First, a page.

Like many of the women in the room, Miller, now president and chief executive of the nonprofit group John 14:2 Inc., has been in tough spots. Almost two decades ago, she was discharged from the Navy for medical reasons and eventually found herself homeless.
(Photos: Faces of veteran homelessness)
“When you get out, you don’t have that security blanket anymore,” she said, referring to housing and other benefits the military provided her.
In 1992, Miller, who was a boatswain’s mate third class, left the Navy after four years. Her husband, William, a Marine corporal, had left the service 18 months earlier after deciding not to reenlist. William had been promised a job in the Federal Bureau of Prisons in Philadelphia. But budget cuts eliminated the opening, and the couple and their 3-year-old son, William Jr., went to live with Miller’s parents in Hempstead, N.Y., her home town.
“I was lucky that I had family to go home to,” she said.
But that changed, too.
Another relative with three small children needed the room, so the Millers had to leave. They lived in what Ginger Miller describes as “substandard conditions” — at one point, in their car.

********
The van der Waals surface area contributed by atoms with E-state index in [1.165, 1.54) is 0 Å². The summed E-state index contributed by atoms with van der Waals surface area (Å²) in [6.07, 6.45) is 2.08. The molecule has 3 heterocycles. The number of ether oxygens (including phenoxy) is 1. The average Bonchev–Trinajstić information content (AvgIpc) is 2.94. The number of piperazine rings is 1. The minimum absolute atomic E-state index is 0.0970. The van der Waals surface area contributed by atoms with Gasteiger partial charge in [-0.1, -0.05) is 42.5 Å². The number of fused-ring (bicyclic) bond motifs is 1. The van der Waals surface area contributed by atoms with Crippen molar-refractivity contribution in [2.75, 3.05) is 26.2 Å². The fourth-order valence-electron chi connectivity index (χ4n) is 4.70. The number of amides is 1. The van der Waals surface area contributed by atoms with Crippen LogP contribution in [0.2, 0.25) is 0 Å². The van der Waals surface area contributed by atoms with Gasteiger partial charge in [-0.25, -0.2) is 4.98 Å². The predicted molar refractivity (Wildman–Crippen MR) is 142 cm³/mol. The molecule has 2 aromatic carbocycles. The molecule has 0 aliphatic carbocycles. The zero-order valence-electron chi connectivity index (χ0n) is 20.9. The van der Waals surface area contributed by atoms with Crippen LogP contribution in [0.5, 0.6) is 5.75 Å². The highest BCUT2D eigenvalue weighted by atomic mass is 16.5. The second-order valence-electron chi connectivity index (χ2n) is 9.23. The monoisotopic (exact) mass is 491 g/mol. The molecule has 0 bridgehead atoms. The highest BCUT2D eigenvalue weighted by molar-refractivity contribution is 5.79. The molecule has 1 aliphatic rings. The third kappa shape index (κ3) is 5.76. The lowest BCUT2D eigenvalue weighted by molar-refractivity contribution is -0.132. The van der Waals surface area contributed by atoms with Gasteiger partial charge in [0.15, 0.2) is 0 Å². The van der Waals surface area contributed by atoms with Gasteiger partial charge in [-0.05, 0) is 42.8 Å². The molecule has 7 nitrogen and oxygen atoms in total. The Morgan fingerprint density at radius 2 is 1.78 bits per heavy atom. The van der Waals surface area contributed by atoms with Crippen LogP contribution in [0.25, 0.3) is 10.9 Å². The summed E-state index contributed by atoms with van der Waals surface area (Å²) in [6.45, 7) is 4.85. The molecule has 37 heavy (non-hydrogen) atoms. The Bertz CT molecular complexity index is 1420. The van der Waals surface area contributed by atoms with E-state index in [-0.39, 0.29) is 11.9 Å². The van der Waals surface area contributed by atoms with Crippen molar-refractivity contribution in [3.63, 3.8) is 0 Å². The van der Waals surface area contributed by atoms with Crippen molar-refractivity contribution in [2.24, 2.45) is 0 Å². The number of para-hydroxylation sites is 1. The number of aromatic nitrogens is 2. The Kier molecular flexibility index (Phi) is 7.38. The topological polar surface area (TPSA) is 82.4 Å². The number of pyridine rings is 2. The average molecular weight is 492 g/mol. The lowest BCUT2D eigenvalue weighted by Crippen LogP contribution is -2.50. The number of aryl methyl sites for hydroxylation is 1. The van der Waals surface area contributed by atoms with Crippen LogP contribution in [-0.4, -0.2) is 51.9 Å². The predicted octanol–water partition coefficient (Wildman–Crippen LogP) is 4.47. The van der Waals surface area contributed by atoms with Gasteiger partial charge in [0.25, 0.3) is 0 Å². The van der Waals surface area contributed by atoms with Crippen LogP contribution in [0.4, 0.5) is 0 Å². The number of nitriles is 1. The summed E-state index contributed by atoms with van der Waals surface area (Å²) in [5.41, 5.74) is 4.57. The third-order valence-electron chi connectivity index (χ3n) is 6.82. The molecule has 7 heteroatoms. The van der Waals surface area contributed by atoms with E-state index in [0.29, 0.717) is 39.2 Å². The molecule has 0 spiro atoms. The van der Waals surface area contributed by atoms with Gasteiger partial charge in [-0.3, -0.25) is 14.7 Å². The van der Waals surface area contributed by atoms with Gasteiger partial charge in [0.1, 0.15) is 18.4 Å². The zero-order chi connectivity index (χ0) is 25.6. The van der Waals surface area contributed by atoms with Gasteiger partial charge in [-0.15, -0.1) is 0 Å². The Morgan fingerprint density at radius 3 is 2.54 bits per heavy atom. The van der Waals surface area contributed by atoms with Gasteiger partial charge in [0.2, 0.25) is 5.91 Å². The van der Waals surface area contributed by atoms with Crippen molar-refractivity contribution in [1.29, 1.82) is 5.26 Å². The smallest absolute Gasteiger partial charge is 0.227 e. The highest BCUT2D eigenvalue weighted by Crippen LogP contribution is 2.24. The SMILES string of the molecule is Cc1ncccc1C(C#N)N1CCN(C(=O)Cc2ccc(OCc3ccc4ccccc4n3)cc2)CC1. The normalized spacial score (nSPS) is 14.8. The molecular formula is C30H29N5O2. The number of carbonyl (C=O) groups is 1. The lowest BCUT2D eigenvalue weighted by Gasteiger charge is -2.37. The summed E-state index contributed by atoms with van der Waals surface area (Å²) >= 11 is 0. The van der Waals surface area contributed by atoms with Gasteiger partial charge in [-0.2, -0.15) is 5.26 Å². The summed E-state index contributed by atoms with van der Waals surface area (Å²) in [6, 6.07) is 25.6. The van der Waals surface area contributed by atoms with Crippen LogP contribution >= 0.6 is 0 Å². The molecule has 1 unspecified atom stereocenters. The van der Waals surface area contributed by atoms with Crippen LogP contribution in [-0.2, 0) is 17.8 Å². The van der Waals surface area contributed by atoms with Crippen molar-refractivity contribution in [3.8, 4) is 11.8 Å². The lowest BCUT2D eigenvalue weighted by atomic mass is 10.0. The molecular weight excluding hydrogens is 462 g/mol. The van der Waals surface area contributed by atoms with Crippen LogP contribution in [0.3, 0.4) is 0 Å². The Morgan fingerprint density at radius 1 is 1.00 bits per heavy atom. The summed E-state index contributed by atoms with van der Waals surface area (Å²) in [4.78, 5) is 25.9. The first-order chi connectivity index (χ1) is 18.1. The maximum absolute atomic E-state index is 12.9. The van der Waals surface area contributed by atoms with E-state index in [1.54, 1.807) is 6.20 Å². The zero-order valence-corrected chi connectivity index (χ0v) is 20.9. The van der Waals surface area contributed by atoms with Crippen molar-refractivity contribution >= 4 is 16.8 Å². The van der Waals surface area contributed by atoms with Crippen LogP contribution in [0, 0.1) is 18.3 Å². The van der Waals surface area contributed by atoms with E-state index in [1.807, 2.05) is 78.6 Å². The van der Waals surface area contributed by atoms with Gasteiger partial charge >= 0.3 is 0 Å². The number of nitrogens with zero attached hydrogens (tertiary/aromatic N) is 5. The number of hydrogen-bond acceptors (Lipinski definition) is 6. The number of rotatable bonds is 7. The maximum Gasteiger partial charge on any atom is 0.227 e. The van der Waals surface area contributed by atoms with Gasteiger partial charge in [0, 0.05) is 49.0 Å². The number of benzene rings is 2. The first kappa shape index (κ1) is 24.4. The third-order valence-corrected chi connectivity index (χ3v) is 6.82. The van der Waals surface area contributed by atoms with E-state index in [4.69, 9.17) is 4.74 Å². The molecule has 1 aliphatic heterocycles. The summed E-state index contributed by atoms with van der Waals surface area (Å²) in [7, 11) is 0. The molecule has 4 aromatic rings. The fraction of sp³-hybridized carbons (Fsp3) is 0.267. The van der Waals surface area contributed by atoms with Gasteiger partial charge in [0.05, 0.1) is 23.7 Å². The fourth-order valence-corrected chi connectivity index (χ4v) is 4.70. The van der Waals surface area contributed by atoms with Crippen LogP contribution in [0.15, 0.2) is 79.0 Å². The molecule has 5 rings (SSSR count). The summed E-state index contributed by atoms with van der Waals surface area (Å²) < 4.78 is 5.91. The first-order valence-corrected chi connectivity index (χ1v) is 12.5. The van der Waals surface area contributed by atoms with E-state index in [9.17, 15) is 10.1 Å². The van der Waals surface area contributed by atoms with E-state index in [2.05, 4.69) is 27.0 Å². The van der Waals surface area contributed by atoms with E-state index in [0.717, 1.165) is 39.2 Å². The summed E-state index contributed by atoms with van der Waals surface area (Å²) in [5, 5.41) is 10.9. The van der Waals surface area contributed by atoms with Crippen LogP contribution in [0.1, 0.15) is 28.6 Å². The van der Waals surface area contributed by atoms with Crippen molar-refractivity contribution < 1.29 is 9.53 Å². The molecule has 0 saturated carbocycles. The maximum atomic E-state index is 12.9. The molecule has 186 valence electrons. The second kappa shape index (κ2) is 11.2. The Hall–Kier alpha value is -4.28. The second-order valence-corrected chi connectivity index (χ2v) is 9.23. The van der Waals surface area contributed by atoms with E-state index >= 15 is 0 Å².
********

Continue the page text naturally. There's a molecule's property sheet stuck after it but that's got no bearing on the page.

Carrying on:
They finally settled into a one-bedroom basement apartment where they were able to do some minor renovations to make it feel more like a home for their son.
Miller said she would ask herself: “How do you excel? He deserves better.”
Using her veteran’s benefits, she enrolled full time at Hofstra University in Hempstead. She also worked three part-time jobs.
“I really didn’t have time to think about the conditions that I was in, because I was so busy trying to get out,” she said.
Miller graduated with a bachelor’s degree in accounting. After five years as a bank loan officer, she decided to start John 14:2, which helps veterans and their families who are experiencing the challenges that lead to homelessness.
“I decided to create John 14:2 because God was telling me to do something for veterans who did not have a strong support system the way my husband did,” she said. The group was founded in April 2009.
The name comes from Scripture: “In my father’s house there are many rooms: if it were not so, I would have told you. I go to prepare a place for you.”
Her organization has helped more than 100 veterans and their families through rent assistance, referral services, and food and toy distributions. Now Miller is looking for properties in the District and surrounding areas to create affordable housing for veterans. John 14:2 works with the Washington VA Medical Center,
AMVETS, Prince George’s County, and the federal and Maryland departments of veterans affairs.
“I just thank God that I am one of the blessed ones,” Miller said. “My place is to help and be a support system.”